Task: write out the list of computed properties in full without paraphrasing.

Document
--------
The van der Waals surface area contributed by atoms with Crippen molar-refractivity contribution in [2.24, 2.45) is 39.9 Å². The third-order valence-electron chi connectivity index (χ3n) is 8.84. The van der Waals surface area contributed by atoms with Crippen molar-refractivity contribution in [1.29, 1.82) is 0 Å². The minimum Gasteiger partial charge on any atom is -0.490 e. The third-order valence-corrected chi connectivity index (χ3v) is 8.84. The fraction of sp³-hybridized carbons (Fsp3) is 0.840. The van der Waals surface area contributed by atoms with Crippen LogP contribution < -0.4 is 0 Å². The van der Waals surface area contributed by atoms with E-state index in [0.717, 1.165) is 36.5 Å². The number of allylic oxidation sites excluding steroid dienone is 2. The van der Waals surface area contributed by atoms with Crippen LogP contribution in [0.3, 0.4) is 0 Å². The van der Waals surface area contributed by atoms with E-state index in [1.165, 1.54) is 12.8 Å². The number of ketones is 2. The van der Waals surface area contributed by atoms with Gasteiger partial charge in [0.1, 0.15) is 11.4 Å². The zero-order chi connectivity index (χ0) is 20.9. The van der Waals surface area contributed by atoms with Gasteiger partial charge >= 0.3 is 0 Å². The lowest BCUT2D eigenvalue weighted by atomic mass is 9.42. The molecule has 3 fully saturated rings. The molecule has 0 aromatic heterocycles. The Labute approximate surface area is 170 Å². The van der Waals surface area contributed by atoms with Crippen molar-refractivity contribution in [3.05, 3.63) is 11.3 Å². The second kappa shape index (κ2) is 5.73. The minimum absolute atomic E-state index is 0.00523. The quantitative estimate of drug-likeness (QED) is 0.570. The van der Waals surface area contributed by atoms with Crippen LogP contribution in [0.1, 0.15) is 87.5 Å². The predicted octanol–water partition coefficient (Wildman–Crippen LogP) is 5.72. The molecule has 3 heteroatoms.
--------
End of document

The van der Waals surface area contributed by atoms with Crippen molar-refractivity contribution in [2.24, 2.45) is 39.9 Å². The third-order valence-electron chi connectivity index (χ3n) is 8.84. The van der Waals surface area contributed by atoms with Crippen molar-refractivity contribution in [1.29, 1.82) is 0 Å². The minimum Gasteiger partial charge on any atom is -0.490 e. The third-order valence-corrected chi connectivity index (χ3v) is 8.84. The fraction of sp³-hybridized carbons (Fsp3) is 0.840. The van der Waals surface area contributed by atoms with Crippen LogP contribution < -0.4 is 0 Å². The van der Waals surface area contributed by atoms with E-state index in [0.717, 1.165) is 36.5 Å². The number of allylic oxidation sites excluding steroid dienone is 2. The van der Waals surface area contributed by atoms with Crippen LogP contribution in [0.3, 0.4) is 0 Å². The van der Waals surface area contributed by atoms with E-state index in [1.165, 1.54) is 12.8 Å². The number of ketones is 2. The van der Waals surface area contributed by atoms with Gasteiger partial charge in [0.1, 0.15) is 11.4 Å². The zero-order chi connectivity index (χ0) is 20.9. The van der Waals surface area contributed by atoms with Gasteiger partial charge >= 0.3 is 0 Å². The lowest BCUT2D eigenvalue weighted by atomic mass is 9.42. The molecule has 3 fully saturated rings. The molecule has 0 aromatic heterocycles. The Labute approximate surface area is 170 Å². The van der Waals surface area contributed by atoms with Crippen molar-refractivity contribution in [3.05, 3.63) is 11.3 Å². The second kappa shape index (κ2) is 5.73. The minimum absolute atomic E-state index is 0.00523. The quantitative estimate of drug-likeness (QED) is 0.570. The van der Waals surface area contributed by atoms with Crippen LogP contribution in [0.1, 0.15) is 87.5 Å². The predicted octanol–water partition coefficient (Wildman–Crippen LogP) is 5.72. The molecule has 3 heteroatoms.